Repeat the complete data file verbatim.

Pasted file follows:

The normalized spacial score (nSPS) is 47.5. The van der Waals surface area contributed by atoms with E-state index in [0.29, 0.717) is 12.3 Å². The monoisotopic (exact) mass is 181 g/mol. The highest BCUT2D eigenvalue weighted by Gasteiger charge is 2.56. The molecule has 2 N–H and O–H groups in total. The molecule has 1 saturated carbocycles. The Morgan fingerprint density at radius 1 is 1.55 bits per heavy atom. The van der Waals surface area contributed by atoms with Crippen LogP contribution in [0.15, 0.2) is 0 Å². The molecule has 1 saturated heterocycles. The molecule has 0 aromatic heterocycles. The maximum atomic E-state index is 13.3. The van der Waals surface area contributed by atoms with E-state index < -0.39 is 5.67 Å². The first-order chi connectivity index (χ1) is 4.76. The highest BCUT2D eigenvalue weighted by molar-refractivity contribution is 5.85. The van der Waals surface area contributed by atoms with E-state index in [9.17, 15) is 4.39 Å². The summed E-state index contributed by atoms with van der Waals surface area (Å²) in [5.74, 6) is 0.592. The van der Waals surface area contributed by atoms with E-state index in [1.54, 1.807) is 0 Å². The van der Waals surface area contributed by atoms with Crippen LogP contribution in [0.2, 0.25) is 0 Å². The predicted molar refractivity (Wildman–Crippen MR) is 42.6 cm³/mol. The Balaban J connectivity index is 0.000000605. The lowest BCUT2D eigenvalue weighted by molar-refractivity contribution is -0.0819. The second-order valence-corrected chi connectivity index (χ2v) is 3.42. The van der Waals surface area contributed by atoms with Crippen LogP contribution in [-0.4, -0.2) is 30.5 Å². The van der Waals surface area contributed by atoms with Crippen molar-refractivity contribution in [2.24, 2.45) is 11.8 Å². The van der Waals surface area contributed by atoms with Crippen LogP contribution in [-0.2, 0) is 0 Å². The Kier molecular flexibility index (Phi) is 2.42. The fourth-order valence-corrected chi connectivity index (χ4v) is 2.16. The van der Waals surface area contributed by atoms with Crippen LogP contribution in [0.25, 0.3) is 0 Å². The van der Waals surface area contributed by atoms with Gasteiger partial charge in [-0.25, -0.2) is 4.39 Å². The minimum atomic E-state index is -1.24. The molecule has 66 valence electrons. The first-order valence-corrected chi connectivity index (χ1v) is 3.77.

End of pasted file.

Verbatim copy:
The normalized spacial score (nSPS) is 47.5. The van der Waals surface area contributed by atoms with E-state index in [0.29, 0.717) is 12.3 Å². The monoisotopic (exact) mass is 181 g/mol. The highest BCUT2D eigenvalue weighted by Gasteiger charge is 2.56. The molecule has 2 N–H and O–H groups in total. The molecule has 1 saturated carbocycles. The Morgan fingerprint density at radius 1 is 1.55 bits per heavy atom. The van der Waals surface area contributed by atoms with Crippen LogP contribution in [0.15, 0.2) is 0 Å². The molecule has 1 saturated heterocycles. The molecule has 0 aromatic heterocycles. The maximum atomic E-state index is 13.3. The van der Waals surface area contributed by atoms with E-state index < -0.39 is 5.67 Å². The first-order chi connectivity index (χ1) is 4.76. The highest BCUT2D eigenvalue weighted by molar-refractivity contribution is 5.85. The van der Waals surface area contributed by atoms with E-state index in [9.17, 15) is 4.39 Å². The summed E-state index contributed by atoms with van der Waals surface area (Å²) in [5.74, 6) is 0.592. The van der Waals surface area contributed by atoms with E-state index in [1.54, 1.807) is 0 Å². The van der Waals surface area contributed by atoms with Crippen LogP contribution in [0.2, 0.25) is 0 Å². The predicted molar refractivity (Wildman–Crippen MR) is 42.6 cm³/mol. The Balaban J connectivity index is 0.000000605. The lowest BCUT2D eigenvalue weighted by molar-refractivity contribution is -0.0819. The second-order valence-corrected chi connectivity index (χ2v) is 3.42. The van der Waals surface area contributed by atoms with Crippen LogP contribution in [-0.4, -0.2) is 30.5 Å². The van der Waals surface area contributed by atoms with Crippen molar-refractivity contribution in [2.24, 2.45) is 11.8 Å². The van der Waals surface area contributed by atoms with Crippen LogP contribution in [-0.2, 0) is 0 Å². The Kier molecular flexibility index (Phi) is 2.42. The fourth-order valence-corrected chi connectivity index (χ4v) is 2.16. The van der Waals surface area contributed by atoms with Crippen LogP contribution in [0.25, 0.3) is 0 Å². The van der Waals surface area contributed by atoms with Gasteiger partial charge in [-0.25, -0.2) is 4.39 Å². The minimum atomic E-state index is -1.24. The molecule has 66 valence electrons. The first-order valence-corrected chi connectivity index (χ1v) is 3.77.